2006-11-22 09:00:02
7.   dzzrtRatt
Is there an adjusted OPS that:

--Counts every single/walk/HBP + stolen base as a double, and;

--Counts every single/walk/HBP + caught stealing as an out?

That would seem like a more objective way of analyzing a player like Pierre.

2006-11-22 09:02:18
8.   the count
6 Regardless of salary and contract, I don't see how a .330 clip is enough for a leadof hitter. I just don't think that slightly below average on base skills is good enough for the leadoff spot.
2006-11-22 09:02:46
9.   FirstMohican
6 - "Pierre gets on base enough at a 330 clip that combined with his baserunning ability to be legitimate leadoff hitter."

I don't know at what point you call someone "legitimate", but out of all players who hit leadoff and had 350 min PA's, Pierre is 22nd out of 28. Thanks to ESPN (or any other stat database that allows for discovering these basic stats in less than 30 seconds).

But, you know, Pierre is FAST.

2006-11-22 09:05:27
10.   FirstMohican
7 - For ever CS take away a hit, and for every SB make a hit a double.

And as everyone knows, we should take about .050 OPS away from the hitter behind him, because about that much is due to the distraction that the rabbit causes the pitcher which is why the #2 hitter hits the way he does. (That, actually, is only half sarcastic.)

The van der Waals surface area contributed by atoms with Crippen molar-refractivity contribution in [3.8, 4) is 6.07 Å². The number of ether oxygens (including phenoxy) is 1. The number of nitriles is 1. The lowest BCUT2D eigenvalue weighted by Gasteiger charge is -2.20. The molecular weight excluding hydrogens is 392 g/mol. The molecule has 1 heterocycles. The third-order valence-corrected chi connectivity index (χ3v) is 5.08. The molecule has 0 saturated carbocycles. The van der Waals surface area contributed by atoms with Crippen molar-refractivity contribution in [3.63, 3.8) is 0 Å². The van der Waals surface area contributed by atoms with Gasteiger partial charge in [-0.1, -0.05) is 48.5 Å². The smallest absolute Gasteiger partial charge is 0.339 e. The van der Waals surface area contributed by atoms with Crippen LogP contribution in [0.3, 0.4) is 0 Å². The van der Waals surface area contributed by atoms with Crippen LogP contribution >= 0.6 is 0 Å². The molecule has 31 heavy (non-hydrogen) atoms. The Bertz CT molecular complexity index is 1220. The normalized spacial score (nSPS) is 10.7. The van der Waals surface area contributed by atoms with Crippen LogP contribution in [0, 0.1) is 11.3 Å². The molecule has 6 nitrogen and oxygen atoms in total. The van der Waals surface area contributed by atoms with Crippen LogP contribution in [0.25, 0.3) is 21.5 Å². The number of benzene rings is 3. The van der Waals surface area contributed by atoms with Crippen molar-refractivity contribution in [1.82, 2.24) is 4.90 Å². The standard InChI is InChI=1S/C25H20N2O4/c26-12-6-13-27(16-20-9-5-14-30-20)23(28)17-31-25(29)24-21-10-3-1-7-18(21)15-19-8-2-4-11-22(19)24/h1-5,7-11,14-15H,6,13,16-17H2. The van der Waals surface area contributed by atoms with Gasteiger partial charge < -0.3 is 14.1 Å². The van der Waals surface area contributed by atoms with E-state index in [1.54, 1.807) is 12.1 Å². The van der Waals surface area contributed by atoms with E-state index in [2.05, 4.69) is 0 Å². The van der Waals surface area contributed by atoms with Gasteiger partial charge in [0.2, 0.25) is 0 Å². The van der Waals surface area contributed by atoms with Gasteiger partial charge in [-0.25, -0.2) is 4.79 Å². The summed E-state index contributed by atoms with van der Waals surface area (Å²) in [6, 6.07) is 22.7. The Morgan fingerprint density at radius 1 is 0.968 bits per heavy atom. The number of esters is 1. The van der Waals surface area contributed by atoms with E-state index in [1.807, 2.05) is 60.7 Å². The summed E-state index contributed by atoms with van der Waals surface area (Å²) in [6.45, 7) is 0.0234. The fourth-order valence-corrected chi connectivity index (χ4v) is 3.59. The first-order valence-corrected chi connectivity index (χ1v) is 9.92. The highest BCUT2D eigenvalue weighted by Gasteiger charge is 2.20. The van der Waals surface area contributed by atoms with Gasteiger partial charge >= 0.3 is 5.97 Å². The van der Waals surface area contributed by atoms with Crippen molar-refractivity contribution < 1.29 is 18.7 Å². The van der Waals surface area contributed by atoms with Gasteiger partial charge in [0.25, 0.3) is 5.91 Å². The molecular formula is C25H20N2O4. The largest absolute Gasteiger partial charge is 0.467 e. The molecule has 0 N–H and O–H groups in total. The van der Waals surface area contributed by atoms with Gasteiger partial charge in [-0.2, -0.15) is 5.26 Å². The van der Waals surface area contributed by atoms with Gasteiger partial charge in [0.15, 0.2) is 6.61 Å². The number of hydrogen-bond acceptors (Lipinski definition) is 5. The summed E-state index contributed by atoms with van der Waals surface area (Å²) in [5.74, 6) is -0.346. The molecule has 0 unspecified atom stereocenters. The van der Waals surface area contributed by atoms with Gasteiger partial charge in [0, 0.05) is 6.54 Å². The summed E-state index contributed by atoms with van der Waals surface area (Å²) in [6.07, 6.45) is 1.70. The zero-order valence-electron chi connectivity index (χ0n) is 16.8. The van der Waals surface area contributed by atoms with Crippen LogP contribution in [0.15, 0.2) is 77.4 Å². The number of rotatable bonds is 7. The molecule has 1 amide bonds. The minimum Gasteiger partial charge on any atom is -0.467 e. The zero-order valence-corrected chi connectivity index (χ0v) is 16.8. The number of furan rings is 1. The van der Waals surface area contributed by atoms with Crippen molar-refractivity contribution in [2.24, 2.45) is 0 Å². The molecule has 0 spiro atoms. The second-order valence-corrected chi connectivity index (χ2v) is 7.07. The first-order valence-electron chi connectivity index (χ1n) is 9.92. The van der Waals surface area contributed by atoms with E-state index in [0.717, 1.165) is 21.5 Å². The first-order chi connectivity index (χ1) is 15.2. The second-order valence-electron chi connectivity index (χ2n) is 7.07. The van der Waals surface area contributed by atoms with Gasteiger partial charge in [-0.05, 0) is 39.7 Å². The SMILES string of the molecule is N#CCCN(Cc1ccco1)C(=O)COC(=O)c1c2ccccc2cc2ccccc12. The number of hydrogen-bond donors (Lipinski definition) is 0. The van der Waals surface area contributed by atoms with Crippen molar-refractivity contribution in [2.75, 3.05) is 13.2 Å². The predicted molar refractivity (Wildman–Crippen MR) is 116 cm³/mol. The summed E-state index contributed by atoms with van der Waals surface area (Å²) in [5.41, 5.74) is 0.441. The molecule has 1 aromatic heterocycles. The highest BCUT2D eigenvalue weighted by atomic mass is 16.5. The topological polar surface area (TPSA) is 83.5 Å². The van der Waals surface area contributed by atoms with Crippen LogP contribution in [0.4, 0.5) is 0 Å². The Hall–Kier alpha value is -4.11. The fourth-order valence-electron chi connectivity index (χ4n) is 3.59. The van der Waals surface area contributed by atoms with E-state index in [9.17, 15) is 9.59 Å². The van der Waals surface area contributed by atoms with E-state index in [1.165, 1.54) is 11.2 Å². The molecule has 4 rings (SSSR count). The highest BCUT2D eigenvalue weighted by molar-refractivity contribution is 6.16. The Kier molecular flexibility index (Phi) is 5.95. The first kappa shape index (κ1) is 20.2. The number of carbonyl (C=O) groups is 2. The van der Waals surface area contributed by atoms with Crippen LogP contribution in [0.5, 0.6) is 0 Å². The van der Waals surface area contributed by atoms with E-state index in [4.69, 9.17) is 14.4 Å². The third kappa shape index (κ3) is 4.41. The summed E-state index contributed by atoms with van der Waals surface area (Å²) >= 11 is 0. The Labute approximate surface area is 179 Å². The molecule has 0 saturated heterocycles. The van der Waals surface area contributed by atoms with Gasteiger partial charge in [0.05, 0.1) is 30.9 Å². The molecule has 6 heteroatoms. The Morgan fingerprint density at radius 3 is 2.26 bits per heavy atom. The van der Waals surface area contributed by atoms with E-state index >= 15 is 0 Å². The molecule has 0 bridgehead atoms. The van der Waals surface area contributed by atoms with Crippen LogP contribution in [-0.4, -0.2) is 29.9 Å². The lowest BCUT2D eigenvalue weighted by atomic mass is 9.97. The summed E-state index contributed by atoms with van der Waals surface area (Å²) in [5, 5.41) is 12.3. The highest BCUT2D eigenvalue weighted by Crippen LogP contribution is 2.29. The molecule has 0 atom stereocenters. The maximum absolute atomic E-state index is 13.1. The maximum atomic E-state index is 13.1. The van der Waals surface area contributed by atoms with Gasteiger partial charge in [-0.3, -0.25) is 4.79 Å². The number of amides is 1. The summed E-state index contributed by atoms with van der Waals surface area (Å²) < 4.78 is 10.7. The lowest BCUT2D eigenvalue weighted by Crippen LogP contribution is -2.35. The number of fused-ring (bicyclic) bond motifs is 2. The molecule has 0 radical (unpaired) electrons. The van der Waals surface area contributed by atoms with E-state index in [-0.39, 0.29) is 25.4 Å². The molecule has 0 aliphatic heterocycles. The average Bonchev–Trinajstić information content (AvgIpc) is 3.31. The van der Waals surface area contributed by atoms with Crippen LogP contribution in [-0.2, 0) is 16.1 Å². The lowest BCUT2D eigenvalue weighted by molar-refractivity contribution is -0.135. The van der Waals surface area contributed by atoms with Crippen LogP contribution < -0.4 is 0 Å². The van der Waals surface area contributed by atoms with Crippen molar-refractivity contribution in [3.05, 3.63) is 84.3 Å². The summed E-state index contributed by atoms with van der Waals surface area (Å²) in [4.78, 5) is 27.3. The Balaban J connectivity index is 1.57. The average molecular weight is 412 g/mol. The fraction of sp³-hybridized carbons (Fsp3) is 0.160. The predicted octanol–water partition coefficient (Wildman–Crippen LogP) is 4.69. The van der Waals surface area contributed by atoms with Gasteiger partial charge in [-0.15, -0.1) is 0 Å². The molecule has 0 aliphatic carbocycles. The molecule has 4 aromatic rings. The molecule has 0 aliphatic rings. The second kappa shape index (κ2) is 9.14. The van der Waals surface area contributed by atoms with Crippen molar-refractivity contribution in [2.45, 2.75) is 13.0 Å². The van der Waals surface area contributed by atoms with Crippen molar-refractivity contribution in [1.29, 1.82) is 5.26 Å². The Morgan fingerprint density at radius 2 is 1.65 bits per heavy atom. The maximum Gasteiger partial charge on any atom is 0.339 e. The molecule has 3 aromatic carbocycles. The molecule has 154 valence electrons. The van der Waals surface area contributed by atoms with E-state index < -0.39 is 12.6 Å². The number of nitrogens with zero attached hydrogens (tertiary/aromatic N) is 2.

2006-11-22 09:06:16
11.   Vishal
[6] i'm not saying that a singles hitter is meaningless, i'm saying his batting average number is meaningless if he doesn't walk. as jon was suggesting in his post, it's OBP and not average that matters. who cares if he hits .300 if his OBP is only .330? yeah, the stolen bases mitigate against that a little (or conversely, help him "maximize" his singles), but i don't care if he gets 200 hits if they're all singles with nobody on base. that's not a magic number, because a hit and a walk has exactly the same value in that case. in fact, a walk has arguably more value because it likely took more pitches to get the walk (at least 4).
2006-11-22 09:06:55
12.   Warren
Well said Jon.
2006-11-22 09:07:02
13.   Jon Weisman
7 - I would assume EQA covers that.
2006-11-22 09:07:39
14.   dzzrtRatt
10 Yeah, that's what I'm suggesting exactly. But has anyone ever run that number for Pierre or any other player whose game is allegedly built on speed?
2006-11-22 09:09:54
15.   dan reines
Yes, Pierre is a good guy, but so am I.

Boy oh boy, talk about arrogant statheads...

(I'm kidding. I'M KIDDING!)

Okay, here's a question for the folks who are more up on the newer stats than I am: Is there a way of measuring the effect a guy like Pierre has on the pitcher once he's on base? I mean, we hear announcers talk about it all the time -- "Pierre's gonna distract the pitcher..." etc. Has anyone established whether or not having a base-stealing threat on base affects a pitcher's performance, and if so, how much? Like, I mean, maybe all those throws down to first base wear on the arm like a couple extra pitches? (Just thinking out loud here.)

Just curious.

2006-11-22 09:10:20
16.   Vishal